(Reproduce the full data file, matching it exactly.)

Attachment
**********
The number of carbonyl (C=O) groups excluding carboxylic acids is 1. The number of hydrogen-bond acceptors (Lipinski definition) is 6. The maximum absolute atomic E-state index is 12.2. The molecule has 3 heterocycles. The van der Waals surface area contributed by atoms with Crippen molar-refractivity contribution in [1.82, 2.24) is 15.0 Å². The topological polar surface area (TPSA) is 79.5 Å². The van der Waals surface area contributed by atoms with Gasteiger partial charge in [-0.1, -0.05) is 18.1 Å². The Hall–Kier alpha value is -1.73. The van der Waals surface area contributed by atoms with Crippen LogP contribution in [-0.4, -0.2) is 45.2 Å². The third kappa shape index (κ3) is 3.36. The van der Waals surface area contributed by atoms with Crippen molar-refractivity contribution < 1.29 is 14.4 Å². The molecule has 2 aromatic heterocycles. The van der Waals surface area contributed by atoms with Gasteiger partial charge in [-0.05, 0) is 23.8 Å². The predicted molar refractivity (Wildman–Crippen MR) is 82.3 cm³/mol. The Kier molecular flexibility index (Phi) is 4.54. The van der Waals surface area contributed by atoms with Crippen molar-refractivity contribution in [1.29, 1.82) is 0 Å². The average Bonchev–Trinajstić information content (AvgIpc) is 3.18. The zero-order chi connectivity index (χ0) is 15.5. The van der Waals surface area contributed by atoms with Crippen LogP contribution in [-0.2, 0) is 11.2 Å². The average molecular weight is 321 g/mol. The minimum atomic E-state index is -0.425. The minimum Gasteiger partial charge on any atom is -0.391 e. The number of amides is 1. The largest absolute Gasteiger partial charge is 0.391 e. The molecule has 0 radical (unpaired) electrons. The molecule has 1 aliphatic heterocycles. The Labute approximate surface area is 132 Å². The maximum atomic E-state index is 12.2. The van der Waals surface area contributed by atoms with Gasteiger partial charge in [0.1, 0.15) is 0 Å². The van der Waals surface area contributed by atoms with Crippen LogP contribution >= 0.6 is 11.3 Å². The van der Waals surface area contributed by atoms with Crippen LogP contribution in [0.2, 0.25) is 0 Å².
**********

The number of carbonyl (C=O) groups excluding carboxylic acids is 1. The number of hydrogen-bond acceptors (Lipinski definition) is 6. The maximum absolute atomic E-state index is 12.2. The molecule has 3 heterocycles. The van der Waals surface area contributed by atoms with Crippen molar-refractivity contribution in [1.82, 2.24) is 15.0 Å². The topological polar surface area (TPSA) is 79.5 Å². The van der Waals surface area contributed by atoms with Gasteiger partial charge in [-0.1, -0.05) is 18.1 Å². The Hall–Kier alpha value is -1.73. The van der Waals surface area contributed by atoms with Crippen LogP contribution in [-0.4, -0.2) is 45.2 Å². The third kappa shape index (κ3) is 3.36. The van der Waals surface area contributed by atoms with Crippen molar-refractivity contribution < 1.29 is 14.4 Å². The molecule has 2 aromatic heterocycles. The van der Waals surface area contributed by atoms with Gasteiger partial charge in [-0.05, 0) is 23.8 Å². The predicted molar refractivity (Wildman–Crippen MR) is 82.3 cm³/mol. The Kier molecular flexibility index (Phi) is 4.54. The van der Waals surface area contributed by atoms with Crippen molar-refractivity contribution in [1.29, 1.82) is 0 Å². The average Bonchev–Trinajstić information content (AvgIpc) is 3.18. The zero-order chi connectivity index (χ0) is 15.5. The van der Waals surface area contributed by atoms with Crippen LogP contribution in [-0.2, 0) is 11.2 Å². The average molecular weight is 321 g/mol. The minimum atomic E-state index is -0.425. The minimum Gasteiger partial charge on any atom is -0.391 e. The number of amides is 1. The largest absolute Gasteiger partial charge is 0.391 e. The molecule has 0 radical (unpaired) electrons. The molecule has 1 aliphatic heterocycles. The Labute approximate surface area is 132 Å². The maximum atomic E-state index is 12.2. The van der Waals surface area contributed by atoms with Gasteiger partial charge in [0.1, 0.15) is 0 Å². The van der Waals surface area contributed by atoms with Crippen LogP contribution >= 0.6 is 11.3 Å². The van der Waals surface area contributed by atoms with Crippen LogP contribution in [0.2, 0.25) is 0 Å².